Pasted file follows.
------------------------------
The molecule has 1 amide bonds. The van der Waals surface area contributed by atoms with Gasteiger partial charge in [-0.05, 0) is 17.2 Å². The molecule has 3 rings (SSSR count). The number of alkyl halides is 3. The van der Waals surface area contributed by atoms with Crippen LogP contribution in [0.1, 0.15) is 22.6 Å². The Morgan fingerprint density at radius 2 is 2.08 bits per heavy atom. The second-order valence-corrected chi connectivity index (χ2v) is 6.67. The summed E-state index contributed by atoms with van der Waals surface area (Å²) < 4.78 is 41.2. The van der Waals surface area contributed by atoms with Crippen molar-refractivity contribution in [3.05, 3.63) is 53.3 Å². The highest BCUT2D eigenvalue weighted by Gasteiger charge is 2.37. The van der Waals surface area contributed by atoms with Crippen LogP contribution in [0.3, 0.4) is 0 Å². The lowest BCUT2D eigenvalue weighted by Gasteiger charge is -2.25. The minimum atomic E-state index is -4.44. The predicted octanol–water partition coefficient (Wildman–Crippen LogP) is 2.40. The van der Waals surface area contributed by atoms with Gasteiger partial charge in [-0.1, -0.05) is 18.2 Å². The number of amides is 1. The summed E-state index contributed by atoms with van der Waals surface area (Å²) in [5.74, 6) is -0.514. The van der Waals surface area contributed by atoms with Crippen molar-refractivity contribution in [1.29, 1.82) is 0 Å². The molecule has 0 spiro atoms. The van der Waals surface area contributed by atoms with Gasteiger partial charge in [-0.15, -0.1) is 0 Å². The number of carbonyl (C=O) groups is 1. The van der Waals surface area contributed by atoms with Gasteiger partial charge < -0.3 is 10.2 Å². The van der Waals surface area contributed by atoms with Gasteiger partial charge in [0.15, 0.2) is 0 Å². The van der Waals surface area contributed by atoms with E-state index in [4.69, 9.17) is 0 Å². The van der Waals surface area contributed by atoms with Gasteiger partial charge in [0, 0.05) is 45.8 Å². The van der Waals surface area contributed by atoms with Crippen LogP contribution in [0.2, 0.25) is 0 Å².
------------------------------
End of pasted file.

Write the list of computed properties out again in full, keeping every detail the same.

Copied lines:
The molecule has 1 amide bonds. The van der Waals surface area contributed by atoms with Gasteiger partial charge in [-0.05, 0) is 17.2 Å². The molecule has 3 rings (SSSR count). The number of alkyl halides is 3. The van der Waals surface area contributed by atoms with Crippen LogP contribution in [0.1, 0.15) is 22.6 Å². The Morgan fingerprint density at radius 2 is 2.08 bits per heavy atom. The second-order valence-corrected chi connectivity index (χ2v) is 6.67. The summed E-state index contributed by atoms with van der Waals surface area (Å²) < 4.78 is 41.2. The van der Waals surface area contributed by atoms with Crippen molar-refractivity contribution in [3.05, 3.63) is 53.3 Å². The highest BCUT2D eigenvalue weighted by Gasteiger charge is 2.37. The van der Waals surface area contributed by atoms with Crippen LogP contribution in [0.3, 0.4) is 0 Å². The lowest BCUT2D eigenvalue weighted by Gasteiger charge is -2.25. The minimum atomic E-state index is -4.44. The predicted octanol–water partition coefficient (Wildman–Crippen LogP) is 2.40. The van der Waals surface area contributed by atoms with Gasteiger partial charge in [-0.1, -0.05) is 18.2 Å². The number of amides is 1. The summed E-state index contributed by atoms with van der Waals surface area (Å²) in [5.74, 6) is -0.514. The van der Waals surface area contributed by atoms with Crippen molar-refractivity contribution in [1.29, 1.82) is 0 Å². The molecule has 0 spiro atoms. The van der Waals surface area contributed by atoms with Gasteiger partial charge in [-0.15, -0.1) is 0 Å². The number of carbonyl (C=O) groups is 1. The van der Waals surface area contributed by atoms with Gasteiger partial charge < -0.3 is 10.2 Å². The van der Waals surface area contributed by atoms with Gasteiger partial charge in [0.15, 0.2) is 0 Å². The van der Waals surface area contributed by atoms with E-state index in [4.69, 9.17) is 0 Å². The van der Waals surface area contributed by atoms with Gasteiger partial charge in [0, 0.05) is 45.8 Å². The van der Waals surface area contributed by atoms with Crippen LogP contribution in [0.2, 0.25) is 0 Å².